Hours are pretty flexible. 8-5 or 9-6 when it's slow but when deadlines are here, it becomes similar to big law.
The opportunity cost of going to law school is indeed huge. 3 years of not working means giving up more like 500k+ pre-tax income for me. Financially speaking, it'd only make sense if I aim to go to big-law and stay there for a very very long time.

@miskellyjohnson

That's a great idea. Thanks for the advice. Do a lot of firms pay for 3 years of law school (I assume under the condition of returning to the firm and working X amount of years)?

dabigchina

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Re: Engineer with Ph.D considering law

Postby dabigchina » Fri Jun 14, 2019 6:54 pm

LemonSoda wrote:@dabigchina

I make about $150k+ right now. No kids. Wife is also working. Base salary will probably jump up every 3-4 years by about $20k.
Hours are pretty flexible. 8-5 or 9-6 when it's slow but when deadlines are here, it becomes similar to big law.
The opportunity cost of going to law school is indeed huge. 3 years of not working means giving up more like 500k+ pre-tax income for me. Financially speaking, it'd only make sense if I aim to go to big-law and stay there for a very very long time.

@miskellyjohnson

That's a great idea. Thanks for the advice. Do a lot of firms pay for 3 years of law school (I assume under the condition of returning to the firm and working X amount of years)?

Even if you stayed in biglaw for a very long time, you'd be hard pressed to make up 500k+ of pre-tax income, given time value of money.

Honestly, your current gig is something that a lot of 3-4 year associates would salivate over. The numbers just don't compute for me.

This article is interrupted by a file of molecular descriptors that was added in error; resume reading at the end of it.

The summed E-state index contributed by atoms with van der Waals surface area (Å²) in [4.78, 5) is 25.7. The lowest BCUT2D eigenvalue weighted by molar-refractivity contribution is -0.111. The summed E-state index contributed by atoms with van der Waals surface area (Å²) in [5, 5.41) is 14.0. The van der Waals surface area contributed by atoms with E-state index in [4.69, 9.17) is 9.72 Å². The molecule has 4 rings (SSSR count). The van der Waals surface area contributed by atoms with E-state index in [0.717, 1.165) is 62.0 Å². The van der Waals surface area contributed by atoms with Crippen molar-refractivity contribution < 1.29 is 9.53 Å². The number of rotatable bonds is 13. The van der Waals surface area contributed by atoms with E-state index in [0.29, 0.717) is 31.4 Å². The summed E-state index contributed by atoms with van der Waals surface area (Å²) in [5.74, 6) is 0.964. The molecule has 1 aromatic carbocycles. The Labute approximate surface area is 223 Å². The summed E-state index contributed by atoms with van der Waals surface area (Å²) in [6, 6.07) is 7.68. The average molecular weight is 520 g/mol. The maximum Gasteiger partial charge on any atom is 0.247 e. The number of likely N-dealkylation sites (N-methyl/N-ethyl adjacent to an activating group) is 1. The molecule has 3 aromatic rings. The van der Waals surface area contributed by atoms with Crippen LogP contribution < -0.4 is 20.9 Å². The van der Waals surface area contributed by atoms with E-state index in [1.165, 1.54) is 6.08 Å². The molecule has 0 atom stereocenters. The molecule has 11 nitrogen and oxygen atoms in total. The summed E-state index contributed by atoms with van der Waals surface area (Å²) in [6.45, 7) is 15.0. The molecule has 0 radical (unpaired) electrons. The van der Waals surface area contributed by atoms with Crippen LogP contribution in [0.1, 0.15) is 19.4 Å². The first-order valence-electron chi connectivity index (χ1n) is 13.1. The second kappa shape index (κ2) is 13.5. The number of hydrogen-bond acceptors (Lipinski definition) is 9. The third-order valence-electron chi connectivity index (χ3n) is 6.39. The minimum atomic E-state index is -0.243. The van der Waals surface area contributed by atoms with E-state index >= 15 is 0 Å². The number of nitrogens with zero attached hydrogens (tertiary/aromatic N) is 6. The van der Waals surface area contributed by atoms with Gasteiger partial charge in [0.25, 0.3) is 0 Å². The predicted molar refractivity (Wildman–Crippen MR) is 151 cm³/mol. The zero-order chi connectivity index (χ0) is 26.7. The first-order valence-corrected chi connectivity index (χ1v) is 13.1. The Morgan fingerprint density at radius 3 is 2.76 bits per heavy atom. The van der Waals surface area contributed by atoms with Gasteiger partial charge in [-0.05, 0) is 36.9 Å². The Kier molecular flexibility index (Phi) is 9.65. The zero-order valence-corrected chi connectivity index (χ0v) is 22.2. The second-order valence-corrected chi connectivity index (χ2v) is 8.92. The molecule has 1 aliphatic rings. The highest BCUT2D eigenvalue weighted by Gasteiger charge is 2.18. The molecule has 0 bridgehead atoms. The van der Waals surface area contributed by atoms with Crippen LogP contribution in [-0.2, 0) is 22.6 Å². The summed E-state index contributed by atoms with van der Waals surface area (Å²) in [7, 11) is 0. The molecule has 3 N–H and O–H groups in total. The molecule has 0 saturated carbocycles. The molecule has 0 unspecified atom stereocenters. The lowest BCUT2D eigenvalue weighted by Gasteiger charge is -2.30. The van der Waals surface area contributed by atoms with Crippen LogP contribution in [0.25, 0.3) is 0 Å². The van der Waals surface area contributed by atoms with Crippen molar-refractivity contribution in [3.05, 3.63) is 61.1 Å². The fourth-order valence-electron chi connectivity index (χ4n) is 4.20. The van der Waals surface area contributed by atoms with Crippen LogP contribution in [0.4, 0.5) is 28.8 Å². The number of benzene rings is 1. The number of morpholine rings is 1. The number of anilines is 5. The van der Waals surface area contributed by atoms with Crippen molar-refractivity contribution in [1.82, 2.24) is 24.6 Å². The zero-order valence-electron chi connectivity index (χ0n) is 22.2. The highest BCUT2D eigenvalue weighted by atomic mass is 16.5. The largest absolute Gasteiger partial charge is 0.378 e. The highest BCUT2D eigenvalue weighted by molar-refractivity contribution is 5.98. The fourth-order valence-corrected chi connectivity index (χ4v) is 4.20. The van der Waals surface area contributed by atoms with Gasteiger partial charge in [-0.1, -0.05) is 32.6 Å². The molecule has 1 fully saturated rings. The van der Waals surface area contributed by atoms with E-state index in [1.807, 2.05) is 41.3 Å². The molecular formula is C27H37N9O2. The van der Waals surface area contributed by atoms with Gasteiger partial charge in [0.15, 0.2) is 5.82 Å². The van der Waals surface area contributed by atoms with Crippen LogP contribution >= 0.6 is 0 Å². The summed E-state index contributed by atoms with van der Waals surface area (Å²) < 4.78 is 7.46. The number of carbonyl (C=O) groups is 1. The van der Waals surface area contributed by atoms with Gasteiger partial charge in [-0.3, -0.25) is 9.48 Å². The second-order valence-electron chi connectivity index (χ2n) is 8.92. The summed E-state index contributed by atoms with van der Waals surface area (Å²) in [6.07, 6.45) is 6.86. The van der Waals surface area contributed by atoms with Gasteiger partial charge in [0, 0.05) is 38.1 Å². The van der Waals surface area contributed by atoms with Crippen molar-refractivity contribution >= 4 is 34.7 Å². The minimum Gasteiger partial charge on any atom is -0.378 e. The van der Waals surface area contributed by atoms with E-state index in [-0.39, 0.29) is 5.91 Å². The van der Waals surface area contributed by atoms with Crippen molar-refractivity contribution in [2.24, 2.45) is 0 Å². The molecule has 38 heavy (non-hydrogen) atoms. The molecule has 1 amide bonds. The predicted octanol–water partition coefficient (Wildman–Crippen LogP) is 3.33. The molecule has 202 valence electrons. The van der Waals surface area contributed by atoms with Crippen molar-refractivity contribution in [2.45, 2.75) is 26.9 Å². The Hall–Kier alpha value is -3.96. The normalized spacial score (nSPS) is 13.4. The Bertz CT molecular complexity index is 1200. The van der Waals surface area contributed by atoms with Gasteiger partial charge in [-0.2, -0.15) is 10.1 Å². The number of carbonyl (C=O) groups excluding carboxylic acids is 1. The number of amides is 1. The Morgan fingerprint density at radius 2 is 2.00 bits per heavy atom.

As for the patent agent idea. It's a good idea. Just think about whether u can jump back into something like your current gig if you don't wind up liking it.

Also, why the heck do you want to be a lawyer? Additional prestige? Are you burned out at your current job? Can you take a sabbatical? I gave up a pretty promising prior career to go to law school for the above reasons and I can tell you, law school won't solve anything.

Npret

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Re: Engineer with Ph.D considering law

Postby Npret » Fri Jun 14, 2019 6:59 pm

^^^
Also, why would you want big law hours 24/7 for years?
You will be putting yourself in a very bad position if you turn out to not like big law. My view is biglaw is not sustainable for most people so to assume you will stay for a long time in a job you’ve never even tried before seems unreasonable.

dabigchina

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Re: Engineer with Ph.D considering law

Postby dabigchina » Fri Jun 14, 2019 7:05 pm

Npret wrote:^^^
Also, why would you want big law hours 24/7 for years?
You will be putting yourself in a very bad position if you turn out to not like big law. My view is biglaw is not sustainable for most people so to assume you will stay for a long time in a job you’ve never even tried before seems unreasonable.

I think a fallacy that a lot of 0Ls with work experience fall into is thinking that because they work a lot sometimes, their job is just as hard is biglaw and thus they should just be a biglawyer. I get it. I had the same mistaken belief.

OP: for most people biglaw sucks 100% of the time. Some people might love it, but they are in the small minority. The money is obviously great, but the nature of the work itself is draining. I wouldn't do it.